australiaen
The Big Book of trends and thematic investing

The Big Book of trends and thematic investing

15-10-2020 | Research
Trends and thematic investment strategies have enjoyed quite some popularity over the past few years. This can largely be explained by their attractive narrative and – in some cases – good short-term investment results. Yet, not all trends and thematic strategies are born equal. Some offerings are clearly better than others. Just a good story is not enough.
  • Steef  Bergakker
    Steef
    Bergakker
    Senior Portfolio Manager
  • Sam Brasser
    Sam
    Brasser
    Analyst

Trends and thematic investing are not about riding short-lived hypes, quitting at the right time and then hopping on the next hot topic. The key goal is to identify long-term opportunities and to capitalize on these. Our aim in writing this ‘Big Book’ is to explain in detail – and with very concrete examples – what trends and thematic investing means to us.

It is not just about great narratives, nor is it directed by fads or client appetite. Instead, it is a time-tested and clearly articulated investment approach, based on a thorough analysis of the powerful megatrends that shape our socioeconomic environment, and therefore our future.

The Big Book of trends and thematic investing

Leave your details and download the publication (80 pages)

Disclaimer

I agree to the Robeco Disclaimer and the collection and use of my personal data by Robeco, for the purposes for which such data is collected and used as set out in the Privacy Policy, including for the purpose of direct marketing of Robeco products or services.

Your data will be treated with utmost care and will not be passed on to third parties.

Stay informed on our latest insights with monthly mail updates
Stay informed on our latest insights with monthly mail updates
Subscribe
Logo

Disclaimer

BY CLICKING ON “I AGREE”, I DECLARE I AM A WHOLESALE CLIENT AS DEFINED IN THE CORPORATIONS ACT 2001.

What is a Wholesale Client?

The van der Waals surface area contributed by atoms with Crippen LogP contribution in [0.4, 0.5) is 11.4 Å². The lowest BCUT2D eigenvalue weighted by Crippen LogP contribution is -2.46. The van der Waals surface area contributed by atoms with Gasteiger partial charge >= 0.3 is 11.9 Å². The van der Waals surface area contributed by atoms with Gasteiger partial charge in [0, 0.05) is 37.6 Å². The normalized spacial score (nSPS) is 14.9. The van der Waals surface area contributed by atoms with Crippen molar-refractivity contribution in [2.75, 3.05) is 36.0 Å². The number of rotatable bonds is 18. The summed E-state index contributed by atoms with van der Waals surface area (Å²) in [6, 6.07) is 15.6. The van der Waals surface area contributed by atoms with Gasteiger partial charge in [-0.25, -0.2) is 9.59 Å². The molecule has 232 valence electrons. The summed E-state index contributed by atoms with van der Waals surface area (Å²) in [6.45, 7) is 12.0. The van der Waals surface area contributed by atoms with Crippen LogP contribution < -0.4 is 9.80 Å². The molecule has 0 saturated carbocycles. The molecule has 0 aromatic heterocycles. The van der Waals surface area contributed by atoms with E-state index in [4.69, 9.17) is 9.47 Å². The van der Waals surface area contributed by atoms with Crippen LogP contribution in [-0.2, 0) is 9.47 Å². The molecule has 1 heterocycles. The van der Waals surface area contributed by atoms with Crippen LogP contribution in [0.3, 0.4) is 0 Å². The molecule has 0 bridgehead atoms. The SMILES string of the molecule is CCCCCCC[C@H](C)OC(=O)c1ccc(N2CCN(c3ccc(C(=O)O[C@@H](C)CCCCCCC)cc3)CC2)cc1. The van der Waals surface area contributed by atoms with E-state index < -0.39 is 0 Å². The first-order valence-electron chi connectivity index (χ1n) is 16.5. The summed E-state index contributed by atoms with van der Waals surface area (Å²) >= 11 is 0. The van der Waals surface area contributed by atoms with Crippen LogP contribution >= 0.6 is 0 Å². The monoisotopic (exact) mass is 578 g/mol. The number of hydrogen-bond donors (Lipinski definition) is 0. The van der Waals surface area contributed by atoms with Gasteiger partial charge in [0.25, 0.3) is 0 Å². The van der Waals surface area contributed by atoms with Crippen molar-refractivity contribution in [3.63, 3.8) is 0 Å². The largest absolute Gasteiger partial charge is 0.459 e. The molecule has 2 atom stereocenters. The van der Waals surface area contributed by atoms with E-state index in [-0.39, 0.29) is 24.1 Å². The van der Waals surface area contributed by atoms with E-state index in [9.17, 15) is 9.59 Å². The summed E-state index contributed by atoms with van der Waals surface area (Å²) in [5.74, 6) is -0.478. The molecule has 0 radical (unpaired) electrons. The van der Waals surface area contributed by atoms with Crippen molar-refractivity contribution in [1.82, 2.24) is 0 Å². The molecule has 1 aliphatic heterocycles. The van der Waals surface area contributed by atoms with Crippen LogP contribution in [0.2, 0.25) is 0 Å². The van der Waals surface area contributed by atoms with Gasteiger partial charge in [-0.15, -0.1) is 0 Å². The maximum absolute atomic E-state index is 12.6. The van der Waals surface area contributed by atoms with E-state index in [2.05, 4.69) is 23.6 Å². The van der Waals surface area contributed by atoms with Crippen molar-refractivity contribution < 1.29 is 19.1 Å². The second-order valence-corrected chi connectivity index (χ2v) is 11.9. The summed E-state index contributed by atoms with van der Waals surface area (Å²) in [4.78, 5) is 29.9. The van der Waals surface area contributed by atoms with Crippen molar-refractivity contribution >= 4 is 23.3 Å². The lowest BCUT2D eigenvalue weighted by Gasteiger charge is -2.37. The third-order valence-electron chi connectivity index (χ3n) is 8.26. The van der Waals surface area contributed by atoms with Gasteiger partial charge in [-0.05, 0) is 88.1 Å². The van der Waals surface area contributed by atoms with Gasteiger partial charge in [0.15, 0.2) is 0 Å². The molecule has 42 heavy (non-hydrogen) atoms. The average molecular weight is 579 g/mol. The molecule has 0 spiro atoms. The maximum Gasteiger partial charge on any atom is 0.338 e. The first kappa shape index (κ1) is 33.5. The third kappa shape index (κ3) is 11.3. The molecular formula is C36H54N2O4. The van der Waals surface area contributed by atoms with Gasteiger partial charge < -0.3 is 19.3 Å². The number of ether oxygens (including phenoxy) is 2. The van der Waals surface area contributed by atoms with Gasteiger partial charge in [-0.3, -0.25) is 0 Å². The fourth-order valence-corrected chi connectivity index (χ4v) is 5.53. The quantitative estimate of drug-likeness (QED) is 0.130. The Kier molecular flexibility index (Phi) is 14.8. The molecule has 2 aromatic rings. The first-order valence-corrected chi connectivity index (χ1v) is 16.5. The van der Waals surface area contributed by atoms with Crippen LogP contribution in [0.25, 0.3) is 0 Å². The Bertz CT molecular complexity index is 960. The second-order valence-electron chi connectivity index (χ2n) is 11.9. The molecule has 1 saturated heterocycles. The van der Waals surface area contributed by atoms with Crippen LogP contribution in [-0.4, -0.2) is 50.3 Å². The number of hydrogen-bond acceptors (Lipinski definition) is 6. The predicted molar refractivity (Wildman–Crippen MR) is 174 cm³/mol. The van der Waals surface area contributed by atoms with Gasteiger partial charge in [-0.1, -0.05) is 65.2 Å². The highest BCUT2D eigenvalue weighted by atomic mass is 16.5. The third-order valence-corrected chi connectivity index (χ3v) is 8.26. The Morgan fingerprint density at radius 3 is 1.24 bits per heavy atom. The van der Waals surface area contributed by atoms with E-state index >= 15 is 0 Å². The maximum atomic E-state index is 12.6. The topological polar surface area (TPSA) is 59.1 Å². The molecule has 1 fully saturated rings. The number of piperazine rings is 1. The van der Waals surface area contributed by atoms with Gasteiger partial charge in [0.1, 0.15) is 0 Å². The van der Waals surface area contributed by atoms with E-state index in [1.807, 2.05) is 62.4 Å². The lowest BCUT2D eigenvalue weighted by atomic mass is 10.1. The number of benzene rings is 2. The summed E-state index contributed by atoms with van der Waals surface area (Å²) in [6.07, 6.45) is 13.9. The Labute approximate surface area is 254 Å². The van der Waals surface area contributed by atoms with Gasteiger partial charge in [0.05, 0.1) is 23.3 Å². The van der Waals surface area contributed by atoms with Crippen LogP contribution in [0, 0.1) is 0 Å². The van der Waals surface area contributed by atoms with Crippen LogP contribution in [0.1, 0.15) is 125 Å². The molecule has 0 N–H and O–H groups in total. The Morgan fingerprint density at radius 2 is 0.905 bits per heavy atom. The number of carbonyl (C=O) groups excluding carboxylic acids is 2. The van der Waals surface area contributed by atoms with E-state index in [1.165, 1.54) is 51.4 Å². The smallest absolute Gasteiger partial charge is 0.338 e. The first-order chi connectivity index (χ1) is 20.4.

A person or entity is a “wholesale client” if they satisfy the requirements of section 761G of the Corporations Act.
This commonly includes a person or entity:

  • who holds an Australian Financial Services License
  • who has or controls at least $10 million (and may include funds held by an associate or under a trust that the person manages)
  • that is a body regulated by APRA other than a trustee of:
    (i) a superannuation fund;
    (ii) an approved deposit fund;
    (iii) a pooled superannuation trust; or
    (iv) a public sector superannuation scheme.
    within the meaning of the Superannuation Industry (Supervision) Act 1993
  • that is a body registered under the Financial Corporations Act 1974.
  • that is a trustee of:
    (i) a superannuation fund; or
    (ii) an approved deposit fund; or
    (iii) a pooled superannuation trust; or
    (iv) a public sector superannuation scheme
    within the meaning of the Superannuation Industry (Supervision) Act 1993 and the fund, trust or scheme has net assets of at least $10 million.
  • that is a listed entity or a related body corporate of a listed entity
  • that is an exempt public authority
  • that is a body corporate, or an unincorporated body, that:
    (i) carries on a business of investment in financial products, interests in land or other investments; and
    (ii) for those purposes, invests funds received (directly or indirectly) following an offer or invitation to the public, within the meaning of section 82 of the Corporations Act 2001, the terms of which provided for the funds subscribed to be invested for those purposes.
  • that is a foreign entity which, if established or incorporated in Australia, would be covered by one of the preceding paragraphs.
I Disagree